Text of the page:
The essential things that you need to do to start your garden
Although I’ve been gardening for many years, I’m still constantly learning what works best and what to avoid when planning a new garden. As the seasons change, my garden’s needs also change—sometimes dramatically. When planning your garden, keep in mind these nine essential things that you need to do to get it off the ground:
- Prepare the soil. If you’ve never gardened before, or if you’re starting from scratch for the first time, take a look at some of my blog posts about preparing your soil and choosing plants that are suited for each region of North America.
- Plants in your area will vary greatly and may be different from those suggested here (or they might even be entirely different). The most important thing is to identify areas where you’d like to grow plants and then learn more about them with the help of this site (the Garden Guides). Another really useful gardening tool is The Landscape Store’s Plant Finder, which can tell you exactly which fertilizer would work best on soil conditions where specific plants will grow; it can even tell you how much fertilizer is needed based on weight.
- Plan out where you want your flowers to go monthly via Google Calendar (if it’s not already there) or with a planner such as an Excel spreadsheet if you don’t have access to Google Calendar. You can create templates for each season so that things like cutting down some shrubs for fall blooms doesn’t result in forgetting about May flowers next year!
- Choose what tools you’ll need and how much space they’ll take up. For example: A hoe takes up less space than a rake but more than a shovel . A shovel takes up more space than both but less than rakes or hoes . Shovels are good because they make it easy to move soil around whereas rakes require bending over or kneeling down which is difficult for some people . If space is tight, consider renting out tools rather than buying them —you can usually do this with Amazon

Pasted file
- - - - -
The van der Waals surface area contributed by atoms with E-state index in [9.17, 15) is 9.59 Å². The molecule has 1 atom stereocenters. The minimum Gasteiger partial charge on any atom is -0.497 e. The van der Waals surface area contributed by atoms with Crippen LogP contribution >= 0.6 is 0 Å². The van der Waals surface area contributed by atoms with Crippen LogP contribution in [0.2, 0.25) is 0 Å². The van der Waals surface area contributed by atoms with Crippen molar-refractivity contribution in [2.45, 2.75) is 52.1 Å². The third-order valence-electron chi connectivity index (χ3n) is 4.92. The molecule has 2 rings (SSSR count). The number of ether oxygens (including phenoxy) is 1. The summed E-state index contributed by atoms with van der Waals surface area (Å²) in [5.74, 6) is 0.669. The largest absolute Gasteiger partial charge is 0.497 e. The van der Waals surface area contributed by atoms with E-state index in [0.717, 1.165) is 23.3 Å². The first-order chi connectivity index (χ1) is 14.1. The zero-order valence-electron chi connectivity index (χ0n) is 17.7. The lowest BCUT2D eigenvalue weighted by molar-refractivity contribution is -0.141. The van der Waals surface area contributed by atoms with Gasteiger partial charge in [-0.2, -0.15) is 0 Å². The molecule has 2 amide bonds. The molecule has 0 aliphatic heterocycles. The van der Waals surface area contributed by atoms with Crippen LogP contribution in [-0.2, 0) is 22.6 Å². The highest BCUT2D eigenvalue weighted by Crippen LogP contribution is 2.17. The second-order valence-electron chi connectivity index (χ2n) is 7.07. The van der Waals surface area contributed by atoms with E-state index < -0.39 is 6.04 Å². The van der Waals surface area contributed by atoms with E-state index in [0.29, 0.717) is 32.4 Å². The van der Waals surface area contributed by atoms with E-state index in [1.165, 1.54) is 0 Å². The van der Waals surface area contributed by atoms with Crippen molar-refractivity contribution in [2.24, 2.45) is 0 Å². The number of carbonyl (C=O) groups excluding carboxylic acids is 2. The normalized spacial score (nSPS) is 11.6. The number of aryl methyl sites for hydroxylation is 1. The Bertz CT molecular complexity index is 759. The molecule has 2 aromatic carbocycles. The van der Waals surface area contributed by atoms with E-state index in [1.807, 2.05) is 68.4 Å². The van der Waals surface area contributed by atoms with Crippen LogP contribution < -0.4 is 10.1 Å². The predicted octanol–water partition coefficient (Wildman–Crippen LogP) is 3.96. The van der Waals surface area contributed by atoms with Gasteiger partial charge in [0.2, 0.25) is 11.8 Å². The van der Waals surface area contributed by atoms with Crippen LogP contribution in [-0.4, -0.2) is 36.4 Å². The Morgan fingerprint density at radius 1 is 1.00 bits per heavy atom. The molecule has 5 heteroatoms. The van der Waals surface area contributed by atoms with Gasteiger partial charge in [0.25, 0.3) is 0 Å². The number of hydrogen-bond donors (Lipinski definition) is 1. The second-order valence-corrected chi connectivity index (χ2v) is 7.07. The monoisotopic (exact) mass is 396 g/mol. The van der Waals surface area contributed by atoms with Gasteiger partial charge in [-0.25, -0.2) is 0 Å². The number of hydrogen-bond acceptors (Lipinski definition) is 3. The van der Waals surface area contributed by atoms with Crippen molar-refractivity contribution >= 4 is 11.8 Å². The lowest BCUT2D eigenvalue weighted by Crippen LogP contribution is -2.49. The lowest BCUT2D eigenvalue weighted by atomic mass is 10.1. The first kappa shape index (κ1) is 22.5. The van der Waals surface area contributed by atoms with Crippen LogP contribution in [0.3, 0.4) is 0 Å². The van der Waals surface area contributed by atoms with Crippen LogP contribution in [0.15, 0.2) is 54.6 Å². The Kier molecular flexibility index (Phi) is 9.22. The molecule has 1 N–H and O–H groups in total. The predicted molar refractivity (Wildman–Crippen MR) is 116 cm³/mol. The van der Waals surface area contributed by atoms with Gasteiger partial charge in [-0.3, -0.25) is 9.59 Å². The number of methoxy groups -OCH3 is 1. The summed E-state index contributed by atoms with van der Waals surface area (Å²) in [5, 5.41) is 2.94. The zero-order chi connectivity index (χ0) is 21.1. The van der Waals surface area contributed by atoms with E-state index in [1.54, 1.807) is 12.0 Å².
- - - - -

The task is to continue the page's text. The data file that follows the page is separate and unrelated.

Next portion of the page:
the basics of planting seeds and plants
There are a few key things to keep in mind when starting a garden. If you’re just starting out, you might need a bit of help when it comes to choosing seeds and figuring out how to get them into the ground. It’s also important that you know how much water they need and when, lest your plants wither away in the sun. Ridding your garden of weeds can be tricky, but with the right tools and approach, it’s not as big of a hassle as some make it out to be. These are all tips for newbies; people who already have green thumbs will already understand most of them.
The first thing you’ll want to consider is which type of seed or plant you want to purchase from the store or find in your backyard/neighborhood/whathaveyou. There are tons of options for seeds and plants for various purposes: flowers (including roses), plants (like tomatoes), herbs, etc. You’ll have to decide what type is best for what you eventually want from your garden – if nothing else get an herb garden going! Once you’ve decided that, find some where online or in person that sells them (it’s easier than buying individual packets).
Next comes the main event: planting! Make sure the soil is nice and loose so the plant can grow roots easily; this will prevent any problems later on down the road like stunted growth due to bad planting practices or root rot due to compacted soil. Dig somewhat deep holes for each plant (or seed) because they’ll need room once they start growing. Planting any deeper could hinder their growth later on as they might not be able to reach sunlight and would die by suffocation before anything else could kill them off – it may seem cruel but death by over-watering is far worse than death by under-watering! Finally, give each one a nice drink of water in order keep it healthy during its first few months of life before moving on! This last
a checklist of what you need to know to get started
To make sure your garden is a success, you need to have the right tools and know what needs to be done. Here’s a list of things you’ll need:
- Garden gloves: You’ll need these for delicate weeding, but also for avoiding cuts if you’re going to harvest any plants.